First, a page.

Anthony Shaffer's play Sleuth was a phenomenal success when it first appeared in the theater world. It opened in London's West End theater district and played for the next eight years. Critics in England and the United States applauded the play's plotting, surprise twists, and unrelenting suspense. British reviewers found it to be an outstanding thriller, comparing it favorably to the works of such mystery masters as Agatha Christie and Alfred Hitchcock.
Upon opening on Broadway, the play received equally rave reviews. Critics and audiences appreciated its mixture of spoof and mystery. In the New York Times, Clive Barnes dubbed it "one of the must purely entertaining plays of many a season." He lavishly praised Shaffer's writing as "delicious" and continued,"It has a ponderous frivolity to it that sparkles like golf course sunshine on early-morning corpses." Critics also commented on Shaffer's manipulation of the detective genre."Although it provides all the suspense and melodramatic devices of a thriller," pointed out Henry Hewes in the Saturday Review, "it is new in that it simultaneously spoofs the preposterousness of the form itself." Shaffer won a Tony Award for the play in 1971.
A few years after Sleuth first appeared, Jules Glenn analyzed it in regard to twinship. In an article in Psychoanalytic Quarterly, he wrote about Milo and Andrew's engagement in "an intense ambivalent relationship: extreme hate and profound affection" and suggested that their relationship hinted at a homosexual attraction. Glenn also pointed out the numerous references to halves and doubles in the play.
Ironically, the play was turned down by one British producer who, according to Shaffer, loved it but didn't think a large audience would come to see it. "Once the trick is known, no one will go, so you've rather shot yourself in the foot'' Rival producer Michael White did not share this opinion. Since its first production in 1970, Sleuth has reappeared on the stage in Britain, the United States, and other countries around the world countless times. Two years after it first was produced on stage, it also was made into an acclaimed film.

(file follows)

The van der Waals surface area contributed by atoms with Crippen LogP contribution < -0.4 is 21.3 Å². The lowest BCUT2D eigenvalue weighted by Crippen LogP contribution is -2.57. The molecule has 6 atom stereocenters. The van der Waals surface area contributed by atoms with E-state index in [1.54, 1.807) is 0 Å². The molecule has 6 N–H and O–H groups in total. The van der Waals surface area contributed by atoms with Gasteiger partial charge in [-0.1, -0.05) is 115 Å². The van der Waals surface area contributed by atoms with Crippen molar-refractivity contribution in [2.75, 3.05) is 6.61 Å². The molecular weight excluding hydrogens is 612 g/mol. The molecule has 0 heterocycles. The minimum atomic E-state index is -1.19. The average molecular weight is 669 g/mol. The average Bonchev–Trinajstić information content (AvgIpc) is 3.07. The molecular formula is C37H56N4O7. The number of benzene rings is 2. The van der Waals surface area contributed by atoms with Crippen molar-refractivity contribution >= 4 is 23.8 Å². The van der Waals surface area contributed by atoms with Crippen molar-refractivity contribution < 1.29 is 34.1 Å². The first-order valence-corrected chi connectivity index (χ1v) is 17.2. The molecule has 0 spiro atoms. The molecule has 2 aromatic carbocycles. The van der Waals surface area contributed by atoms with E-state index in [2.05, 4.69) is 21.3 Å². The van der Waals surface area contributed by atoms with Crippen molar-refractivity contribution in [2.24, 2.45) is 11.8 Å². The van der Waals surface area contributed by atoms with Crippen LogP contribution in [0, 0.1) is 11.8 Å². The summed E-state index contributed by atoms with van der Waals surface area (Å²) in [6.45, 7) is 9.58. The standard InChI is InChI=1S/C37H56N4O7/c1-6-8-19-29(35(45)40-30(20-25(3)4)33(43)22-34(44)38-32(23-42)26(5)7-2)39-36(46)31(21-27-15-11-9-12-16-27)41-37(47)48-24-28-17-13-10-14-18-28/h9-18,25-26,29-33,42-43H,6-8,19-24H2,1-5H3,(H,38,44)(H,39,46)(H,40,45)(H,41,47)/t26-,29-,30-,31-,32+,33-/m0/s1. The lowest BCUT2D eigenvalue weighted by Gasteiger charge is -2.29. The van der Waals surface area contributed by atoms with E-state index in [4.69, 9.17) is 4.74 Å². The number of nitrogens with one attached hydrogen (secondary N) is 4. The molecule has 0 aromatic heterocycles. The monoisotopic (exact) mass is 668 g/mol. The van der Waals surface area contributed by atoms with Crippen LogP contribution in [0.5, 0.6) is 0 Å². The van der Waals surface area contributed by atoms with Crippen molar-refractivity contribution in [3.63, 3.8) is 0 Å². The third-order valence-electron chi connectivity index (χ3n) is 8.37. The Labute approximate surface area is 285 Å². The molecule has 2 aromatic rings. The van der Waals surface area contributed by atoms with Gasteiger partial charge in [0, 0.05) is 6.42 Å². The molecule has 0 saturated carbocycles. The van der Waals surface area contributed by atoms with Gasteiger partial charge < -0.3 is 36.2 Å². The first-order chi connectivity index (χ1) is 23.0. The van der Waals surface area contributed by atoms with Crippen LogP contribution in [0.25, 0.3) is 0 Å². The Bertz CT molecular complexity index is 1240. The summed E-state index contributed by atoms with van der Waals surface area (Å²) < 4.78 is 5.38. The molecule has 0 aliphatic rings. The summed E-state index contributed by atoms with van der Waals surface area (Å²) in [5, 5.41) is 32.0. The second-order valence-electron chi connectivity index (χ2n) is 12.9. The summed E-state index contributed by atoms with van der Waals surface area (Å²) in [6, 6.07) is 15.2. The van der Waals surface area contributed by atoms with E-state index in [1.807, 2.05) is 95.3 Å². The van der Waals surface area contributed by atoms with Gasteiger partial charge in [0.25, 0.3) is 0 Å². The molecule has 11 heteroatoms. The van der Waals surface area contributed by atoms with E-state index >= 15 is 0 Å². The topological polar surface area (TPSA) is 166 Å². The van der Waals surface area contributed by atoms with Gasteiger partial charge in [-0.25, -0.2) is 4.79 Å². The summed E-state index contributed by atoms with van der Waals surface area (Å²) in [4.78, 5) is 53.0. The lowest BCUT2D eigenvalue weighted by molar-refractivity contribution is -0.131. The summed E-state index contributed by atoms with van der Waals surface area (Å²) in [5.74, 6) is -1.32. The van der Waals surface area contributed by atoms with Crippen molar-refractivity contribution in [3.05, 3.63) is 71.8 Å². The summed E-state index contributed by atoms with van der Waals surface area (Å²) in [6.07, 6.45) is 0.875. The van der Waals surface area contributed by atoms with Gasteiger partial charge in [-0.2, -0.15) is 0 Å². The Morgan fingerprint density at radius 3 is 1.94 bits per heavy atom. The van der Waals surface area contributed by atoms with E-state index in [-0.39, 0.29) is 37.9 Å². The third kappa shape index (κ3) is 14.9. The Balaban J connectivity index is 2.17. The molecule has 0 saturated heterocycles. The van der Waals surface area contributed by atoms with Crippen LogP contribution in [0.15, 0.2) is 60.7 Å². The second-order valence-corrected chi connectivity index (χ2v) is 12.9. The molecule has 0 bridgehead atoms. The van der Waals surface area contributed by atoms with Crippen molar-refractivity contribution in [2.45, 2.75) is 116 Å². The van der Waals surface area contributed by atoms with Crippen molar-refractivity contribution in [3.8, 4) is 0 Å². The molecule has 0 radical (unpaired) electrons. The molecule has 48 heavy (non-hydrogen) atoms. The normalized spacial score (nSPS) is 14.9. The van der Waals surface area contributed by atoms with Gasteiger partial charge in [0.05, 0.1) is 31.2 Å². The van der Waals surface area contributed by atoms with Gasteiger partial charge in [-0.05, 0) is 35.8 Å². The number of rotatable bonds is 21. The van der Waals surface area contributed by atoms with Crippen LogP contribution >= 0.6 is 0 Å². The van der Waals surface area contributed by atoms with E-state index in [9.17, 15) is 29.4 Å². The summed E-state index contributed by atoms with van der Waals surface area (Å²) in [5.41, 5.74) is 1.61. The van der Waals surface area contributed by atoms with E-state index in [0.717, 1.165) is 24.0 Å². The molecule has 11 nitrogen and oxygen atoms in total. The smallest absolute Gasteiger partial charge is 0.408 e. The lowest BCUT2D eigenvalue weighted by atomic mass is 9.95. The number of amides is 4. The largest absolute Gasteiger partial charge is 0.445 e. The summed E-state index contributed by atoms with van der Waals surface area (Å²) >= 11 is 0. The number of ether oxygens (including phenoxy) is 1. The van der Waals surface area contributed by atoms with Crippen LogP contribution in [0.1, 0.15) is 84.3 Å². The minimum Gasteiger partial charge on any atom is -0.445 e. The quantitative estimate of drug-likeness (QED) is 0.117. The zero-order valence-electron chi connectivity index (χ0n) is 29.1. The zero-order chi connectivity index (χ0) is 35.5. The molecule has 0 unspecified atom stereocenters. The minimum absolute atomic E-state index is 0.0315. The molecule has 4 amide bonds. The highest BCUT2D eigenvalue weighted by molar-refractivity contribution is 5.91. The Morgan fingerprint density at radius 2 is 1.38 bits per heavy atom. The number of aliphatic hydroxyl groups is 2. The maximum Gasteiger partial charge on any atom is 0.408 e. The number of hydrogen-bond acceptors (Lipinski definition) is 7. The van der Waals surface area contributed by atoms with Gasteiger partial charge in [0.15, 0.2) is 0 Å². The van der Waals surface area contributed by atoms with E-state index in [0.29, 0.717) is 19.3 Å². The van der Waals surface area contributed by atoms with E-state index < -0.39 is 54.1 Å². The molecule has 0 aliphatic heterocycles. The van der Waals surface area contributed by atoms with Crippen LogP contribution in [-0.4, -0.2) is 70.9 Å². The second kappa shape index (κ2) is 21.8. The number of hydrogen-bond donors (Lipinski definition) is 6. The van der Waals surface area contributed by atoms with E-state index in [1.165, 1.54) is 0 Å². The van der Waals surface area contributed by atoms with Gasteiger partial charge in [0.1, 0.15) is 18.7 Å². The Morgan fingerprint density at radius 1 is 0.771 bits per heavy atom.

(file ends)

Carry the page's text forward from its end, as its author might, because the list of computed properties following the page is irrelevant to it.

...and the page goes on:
As proof of its enormous success, Sleuth has inspired dozens of imitations, such as Ira Levin's Deathtrap and Richard Harris's The Business of Murder. Gerald M. Berkowitz wrote m Contemporary Dramatists that"It is not often that a writer has the opportunity to create a literary fashion and even a new genre, but theatrical thrillers and mysteries can legitimately be divided into pie-Sleuth and post-Sleuth, indicating more than their date of composition." As Berkowitz points out, Shaffer created the "whodunwhat," a mystery in which "not only the identity of the criminal but the nature of the crime-indeed, the reality and reliability of everything we've seen with our own eyes—is part of the mystery."
Berkowitz also acknowledged that Sleuth owes some debt to earlier plays and films, notably Gaslight and Suspicion, in which it is unclear whether a man is trying to murder his wife, and the French film Diabolique, which presents three main characters who may be the murderers or the victims. However, Berkowitz wrote, "Shaffer concentrates and multiplies the questions and red herrings, and dresses them in an entertaining mix of psychology ... social comment .. in-jokes ... and black humor. And everything moves so quickly and effortlessly that there is added delight in the author's skill and audacity in so repeatedly confusing us." Such success has its downside. As Shaffer told Matt Wolf of Variety in 1997, "It's a blessing and a curse.... It's a blessing perfectly obviously because it has given you a name and a reputation; but it is somewhat of a curse because it condemns you to one genre."